Wednesday, June 28, 2017

1950s: The first peak flow meter

Wrights original peak flow meters (circa 1950s)
If you're an asthmatic you may not be familiar with Dr. Martin Wright, but you probably are familiar with an instrument he invented:  the peak flow meter.  It was a convenient, inexpensive, hand held tool that could be used by patients at home or in the hospital setting to assess the effects of bronchitis and asthma.  

It was first introduced in the 1950s by London physician, Dr. Martin Wright, of the Clinical Research Center at Northwick Park Hospital.  It was an instrument specifically designed to measure 'peak flow,' or the amount of air that can be forced out of a patient's lungs after a maximum inhalation.  

The original Wright Peak Flow Meter was a large, heavy, clock shaped device that was too expensive for the common person to have at home. It was generally used in hospitals to assess patients. It worked by the patient blowing air into the meter, and this air rotated a pointer on a dial against the resistance of a spring. The device gave the first accurate readings of a peak flow.

Mini Wrights Peak Flow Meters (circa 1970s)
In the 1970s, Dr. Wright invented a new device that was inexpensive and portable.  It's basically just a "tube with a spring inside and a calibrated scale along the outside.  The puff from the patient under test pushes the spring back.  A pointer registers the furthest point reached.  The meter comes complete with a set of cardboard mouthpieces.  Doctors recon that the instrument could be useful in home treatment. Patient's could monitor their own lung power in a simple and cheap way of determining recovery from lung ailments." (1, page 675)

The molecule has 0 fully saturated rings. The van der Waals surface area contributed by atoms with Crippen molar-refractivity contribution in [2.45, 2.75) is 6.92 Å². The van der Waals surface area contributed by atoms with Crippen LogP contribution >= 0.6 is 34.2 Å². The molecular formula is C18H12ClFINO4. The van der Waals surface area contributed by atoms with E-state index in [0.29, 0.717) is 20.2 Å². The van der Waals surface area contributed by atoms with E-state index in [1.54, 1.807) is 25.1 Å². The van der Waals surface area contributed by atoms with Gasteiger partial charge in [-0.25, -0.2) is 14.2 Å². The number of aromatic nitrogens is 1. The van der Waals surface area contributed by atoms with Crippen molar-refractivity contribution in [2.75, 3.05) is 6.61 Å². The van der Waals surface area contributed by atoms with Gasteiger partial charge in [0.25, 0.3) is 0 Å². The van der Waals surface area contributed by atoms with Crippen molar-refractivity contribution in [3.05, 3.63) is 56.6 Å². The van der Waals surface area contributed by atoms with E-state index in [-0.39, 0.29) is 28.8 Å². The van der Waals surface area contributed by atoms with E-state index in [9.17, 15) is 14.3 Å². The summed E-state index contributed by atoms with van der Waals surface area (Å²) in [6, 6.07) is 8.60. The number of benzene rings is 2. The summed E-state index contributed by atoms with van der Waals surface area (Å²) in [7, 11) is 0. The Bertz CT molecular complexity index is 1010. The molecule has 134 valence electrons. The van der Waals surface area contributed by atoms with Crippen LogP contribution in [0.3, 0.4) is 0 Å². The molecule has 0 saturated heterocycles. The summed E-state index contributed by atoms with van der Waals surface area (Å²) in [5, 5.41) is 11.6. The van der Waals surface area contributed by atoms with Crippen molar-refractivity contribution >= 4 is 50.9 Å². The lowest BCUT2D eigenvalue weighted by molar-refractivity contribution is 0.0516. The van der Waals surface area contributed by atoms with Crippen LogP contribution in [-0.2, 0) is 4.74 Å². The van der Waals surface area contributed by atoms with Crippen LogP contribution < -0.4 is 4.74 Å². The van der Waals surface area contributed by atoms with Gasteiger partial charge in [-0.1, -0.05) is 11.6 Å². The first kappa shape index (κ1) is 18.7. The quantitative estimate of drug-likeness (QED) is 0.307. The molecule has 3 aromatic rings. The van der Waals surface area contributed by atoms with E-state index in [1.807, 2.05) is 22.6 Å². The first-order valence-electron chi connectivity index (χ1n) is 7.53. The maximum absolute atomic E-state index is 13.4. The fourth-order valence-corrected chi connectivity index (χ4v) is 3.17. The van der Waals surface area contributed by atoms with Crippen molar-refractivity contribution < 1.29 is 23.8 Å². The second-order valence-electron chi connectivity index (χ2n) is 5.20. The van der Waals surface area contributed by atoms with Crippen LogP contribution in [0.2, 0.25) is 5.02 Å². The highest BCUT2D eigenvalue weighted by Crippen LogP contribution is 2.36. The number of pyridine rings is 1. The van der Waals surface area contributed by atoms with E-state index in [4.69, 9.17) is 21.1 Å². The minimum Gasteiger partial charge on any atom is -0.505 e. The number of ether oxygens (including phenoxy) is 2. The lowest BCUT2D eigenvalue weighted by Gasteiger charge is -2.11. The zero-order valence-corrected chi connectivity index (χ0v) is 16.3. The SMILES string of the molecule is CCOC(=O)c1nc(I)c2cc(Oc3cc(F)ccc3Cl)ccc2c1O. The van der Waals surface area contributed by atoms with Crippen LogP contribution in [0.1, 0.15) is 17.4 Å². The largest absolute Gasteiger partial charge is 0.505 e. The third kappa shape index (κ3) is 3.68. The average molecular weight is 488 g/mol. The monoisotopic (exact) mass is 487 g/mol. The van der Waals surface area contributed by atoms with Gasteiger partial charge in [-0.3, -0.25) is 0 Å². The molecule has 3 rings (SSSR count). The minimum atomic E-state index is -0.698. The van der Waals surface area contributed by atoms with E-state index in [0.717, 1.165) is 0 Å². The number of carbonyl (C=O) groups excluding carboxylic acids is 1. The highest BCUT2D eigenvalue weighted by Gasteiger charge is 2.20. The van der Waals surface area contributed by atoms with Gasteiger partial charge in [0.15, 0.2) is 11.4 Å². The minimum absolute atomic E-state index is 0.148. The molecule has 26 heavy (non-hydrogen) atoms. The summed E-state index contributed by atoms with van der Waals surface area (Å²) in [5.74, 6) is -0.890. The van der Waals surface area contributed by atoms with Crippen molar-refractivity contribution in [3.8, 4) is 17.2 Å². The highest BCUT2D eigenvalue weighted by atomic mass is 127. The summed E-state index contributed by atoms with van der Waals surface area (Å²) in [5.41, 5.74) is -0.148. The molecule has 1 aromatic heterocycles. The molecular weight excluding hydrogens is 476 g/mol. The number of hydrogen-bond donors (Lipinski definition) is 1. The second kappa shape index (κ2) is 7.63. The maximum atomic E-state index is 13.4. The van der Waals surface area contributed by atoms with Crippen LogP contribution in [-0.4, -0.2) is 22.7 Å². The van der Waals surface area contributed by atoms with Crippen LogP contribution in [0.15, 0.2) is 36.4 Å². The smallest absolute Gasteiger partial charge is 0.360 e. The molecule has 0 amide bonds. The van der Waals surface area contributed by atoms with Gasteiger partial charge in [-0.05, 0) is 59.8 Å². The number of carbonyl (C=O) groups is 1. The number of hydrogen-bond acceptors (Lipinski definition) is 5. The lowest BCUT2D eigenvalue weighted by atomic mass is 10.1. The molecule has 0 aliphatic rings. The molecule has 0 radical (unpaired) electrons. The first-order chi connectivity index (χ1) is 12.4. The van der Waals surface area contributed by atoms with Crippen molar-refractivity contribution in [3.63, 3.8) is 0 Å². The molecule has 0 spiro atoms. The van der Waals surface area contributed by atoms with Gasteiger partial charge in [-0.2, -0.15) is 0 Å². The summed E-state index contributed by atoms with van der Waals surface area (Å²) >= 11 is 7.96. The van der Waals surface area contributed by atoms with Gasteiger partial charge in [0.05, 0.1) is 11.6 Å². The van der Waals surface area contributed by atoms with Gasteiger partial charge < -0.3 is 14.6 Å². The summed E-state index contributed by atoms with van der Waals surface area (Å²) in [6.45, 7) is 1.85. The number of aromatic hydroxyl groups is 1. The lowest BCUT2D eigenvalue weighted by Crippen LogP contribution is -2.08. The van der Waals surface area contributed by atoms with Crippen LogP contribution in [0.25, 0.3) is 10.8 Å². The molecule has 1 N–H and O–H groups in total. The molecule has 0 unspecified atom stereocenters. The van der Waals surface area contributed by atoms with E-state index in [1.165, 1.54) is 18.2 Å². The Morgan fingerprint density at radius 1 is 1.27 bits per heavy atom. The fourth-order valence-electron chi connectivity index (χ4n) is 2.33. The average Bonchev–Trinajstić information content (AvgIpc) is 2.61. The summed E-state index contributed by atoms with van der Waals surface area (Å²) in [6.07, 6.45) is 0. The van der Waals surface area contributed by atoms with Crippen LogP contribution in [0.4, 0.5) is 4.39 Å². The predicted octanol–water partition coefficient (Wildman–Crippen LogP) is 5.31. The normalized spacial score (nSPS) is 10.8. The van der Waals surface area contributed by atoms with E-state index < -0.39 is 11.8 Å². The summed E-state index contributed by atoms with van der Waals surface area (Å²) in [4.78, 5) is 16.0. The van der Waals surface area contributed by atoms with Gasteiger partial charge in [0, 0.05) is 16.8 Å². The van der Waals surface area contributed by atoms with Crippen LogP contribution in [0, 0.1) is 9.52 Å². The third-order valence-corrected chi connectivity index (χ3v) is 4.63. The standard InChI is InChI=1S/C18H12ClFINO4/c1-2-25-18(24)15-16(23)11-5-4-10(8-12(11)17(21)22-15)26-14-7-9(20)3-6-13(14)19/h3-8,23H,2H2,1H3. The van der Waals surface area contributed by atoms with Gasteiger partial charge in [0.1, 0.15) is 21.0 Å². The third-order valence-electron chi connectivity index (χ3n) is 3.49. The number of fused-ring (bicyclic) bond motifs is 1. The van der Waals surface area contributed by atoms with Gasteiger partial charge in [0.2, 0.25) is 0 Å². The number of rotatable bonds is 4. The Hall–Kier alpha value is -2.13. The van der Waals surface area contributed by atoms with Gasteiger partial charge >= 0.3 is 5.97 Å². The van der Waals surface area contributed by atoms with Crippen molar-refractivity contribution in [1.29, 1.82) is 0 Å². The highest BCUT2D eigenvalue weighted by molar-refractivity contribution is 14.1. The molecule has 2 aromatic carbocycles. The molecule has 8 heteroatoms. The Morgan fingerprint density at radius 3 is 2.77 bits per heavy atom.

This instrument was called a "Mini Wright," although ultimately it became known as the peak flow meter. The devices were ultimately manufactured by various companies, and now you can get an array of different types. The first ones were not disposable, although they were soon thereafter manufactured for single patient use only, and the separate cardboard mouthpieces are no longer needed  

Many peak flow meters available today
I remember the "Mini Wright" from when I was an asthma patient back in the late 1970s and throughout the 1980s. Gone are the days of the Mini Wright, replaced by the even cheaper plastic models.

Can you guess how many peak flow meter brands are on the market today?  I couldn't even fathom a guess, although I've had over 20 in my grasp at one point or another.

Reference:
  1. "Hot Air Invention," New Scientist, March 1, 1979, page 675
Further reading and another picture:

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